© Alessandra Bulow
Gagnaire's amazing "Zezette" mushroom broth.
Sure, my colleagues ate breakfast with chef-god Pierre Gagnaire
the other day. I did them one better—I ate a meal that he himself cooked. As a preview of the menu he'll be serving at Twist at the Mandarin Oriental
in Las Vegas, opening in December, he hosted a lunch in the 36th floor ballroom of the hotel’s New York City location, overlooking Central Park.
The meal started with an amazing dish that I'd never seen anything like before—lightly fried strips of Dover sole with spinach, accompanied by bowls of white vegetable velouté and bocconcini ice cream. Gagnaire topped the fish with a large, very thin disk of "Kientzheim" butter—a funny name for a butter he flavors with reduced fish stock, shallots and Champagne—that melts into the fish when warm sauce is poured on top.
Another dish, named "Zezette" after a good friend of his, was an earthy-sweet and rich mushroom broth (pictured) served with roasted duck, braised turnips (which turn deep pink after soaking in beet juice and Campari) and "Yoyo," basmati rice–Parmesan gratin named after his friend Yolanda, who also makes this dish.
Now I'm back in my cubicle, dreaming about my incredible experience and thinking that I know exactly what I'd call a dish named after Pierre Gagnaire: “Genius!”
Inaki Aizpitarte makes his toquera for Le Fooding
Before the Le Fooding crew came to town, I had no idea what a toquera was. Now I have a new obsession. Alexandre Cammas
, who’s here to launch Le Fooding d’Amour Paris-New York
—the two-night extravaganza courtesy of the irreverent French foodie group that features crazy-good New York chefs cooking alongside crazy-good Paris chefs
, with plenty of Michel Chapoutier wine and LCD Sound System
and Paul Sevigny
DJing—introduced me to it. (The Le Fooding event, which takes place September 25 and 26 at P.S. 1 in Long Island City is mostly sold out of their $30 tickets—a few are still available if you get there early.)
Anyway, la toquera is a French invention of a chef making a cooking video while holding a camera (toque + camera). By necessity, the recipes are short and easy to follow and invariably hilarious. Le Fooding’s French website has several, from pastry icon Pierre Hermé’s wasabi-and-grapefruit “emotion” to Zoe’s cake from Pierre Jancou of the amazing wine bar Racines. My favorite so far is Toquera #19, Oriental mussels from Inaki Aizpitarte of Le Chateaubriand, who’s in NYC for Le Fooding and who manages to combine his very obvious cooking skill with his equally obvious distaste for being on camera.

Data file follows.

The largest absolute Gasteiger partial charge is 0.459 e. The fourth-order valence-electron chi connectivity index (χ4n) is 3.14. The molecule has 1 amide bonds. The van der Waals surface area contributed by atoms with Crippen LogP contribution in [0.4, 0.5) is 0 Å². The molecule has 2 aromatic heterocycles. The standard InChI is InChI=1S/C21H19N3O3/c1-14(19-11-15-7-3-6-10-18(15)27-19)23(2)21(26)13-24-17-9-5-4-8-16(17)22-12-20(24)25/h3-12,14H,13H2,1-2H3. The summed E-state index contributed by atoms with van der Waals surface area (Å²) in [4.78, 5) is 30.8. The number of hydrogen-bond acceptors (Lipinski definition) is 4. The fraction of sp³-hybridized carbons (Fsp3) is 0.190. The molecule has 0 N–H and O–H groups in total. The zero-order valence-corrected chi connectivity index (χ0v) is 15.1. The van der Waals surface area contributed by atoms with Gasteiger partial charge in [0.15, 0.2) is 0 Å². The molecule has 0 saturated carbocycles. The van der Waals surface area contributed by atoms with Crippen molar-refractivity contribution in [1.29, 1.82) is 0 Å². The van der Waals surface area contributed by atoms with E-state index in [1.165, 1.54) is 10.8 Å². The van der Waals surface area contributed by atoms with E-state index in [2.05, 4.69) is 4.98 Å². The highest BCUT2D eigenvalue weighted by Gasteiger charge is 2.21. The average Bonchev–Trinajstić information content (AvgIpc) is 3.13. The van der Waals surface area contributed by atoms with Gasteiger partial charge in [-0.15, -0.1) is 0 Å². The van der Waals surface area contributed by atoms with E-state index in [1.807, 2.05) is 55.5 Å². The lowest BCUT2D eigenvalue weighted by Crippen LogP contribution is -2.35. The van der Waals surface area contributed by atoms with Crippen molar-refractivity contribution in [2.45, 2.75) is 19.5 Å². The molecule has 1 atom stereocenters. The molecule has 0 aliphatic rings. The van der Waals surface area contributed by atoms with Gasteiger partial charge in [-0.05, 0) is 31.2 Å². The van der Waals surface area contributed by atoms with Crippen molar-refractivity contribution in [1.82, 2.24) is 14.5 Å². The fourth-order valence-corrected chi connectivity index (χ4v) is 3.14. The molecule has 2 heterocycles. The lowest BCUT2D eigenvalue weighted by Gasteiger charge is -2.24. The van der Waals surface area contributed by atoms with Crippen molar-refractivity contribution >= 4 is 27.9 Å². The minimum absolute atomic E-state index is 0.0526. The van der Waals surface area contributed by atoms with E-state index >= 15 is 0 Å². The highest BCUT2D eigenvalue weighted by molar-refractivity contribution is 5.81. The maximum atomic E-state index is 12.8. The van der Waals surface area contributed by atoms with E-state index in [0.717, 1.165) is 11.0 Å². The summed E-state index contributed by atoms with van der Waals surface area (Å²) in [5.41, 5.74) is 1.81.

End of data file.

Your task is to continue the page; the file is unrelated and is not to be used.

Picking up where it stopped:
Celebrate the remake of 1980’s iconic arts-school film Fame, opening tomorrow, with dishes by iconic Eighties chefs like Wolfgang Puck’s grilled steaks with sweet-spicy hoisin-ginger sauce (pictured); Johanne Killeen and George Germon’s tangy pasta with shredded zucchini, yogurt and Parmigiano-Reggiano cheese; and Jeremiah Tower’s vegetable ragout with fresh herbs. Stay tuned for more dishes that celebrate the Eighties later today and tomorrow.
More Dishes by Legendary Chefs
- 10 dishes by F&W’s Hall of Fame Best New Chefs like Suzanne Goin’s mustard-crusted lamb, Shea Gallante’s meat loaf with red wine glaze, and Nancy Silverton’s dulce de leche ice cream pie
© Courtesy Idaho Rocky Mountain Ranch
A few weeks ago, friends of mine got married at the stunning Idaho Rocky Mountain Ranch
. The many Brooklynites in attendance (including me) stocked up on food and beer
in Boise, but we needn’t have bothered: The bride
is a foodie, not to mention the editor of Grant Achatz
’s upcoming memoir, Life, on the Line
. The ranch’s chef, Andrew Machanic
(a New England Culinary Institute
grad), knocked me out time and again with his cooking. From hand-dipped caramel apples at check-in to a perfectly seared Lava Lake lamb loin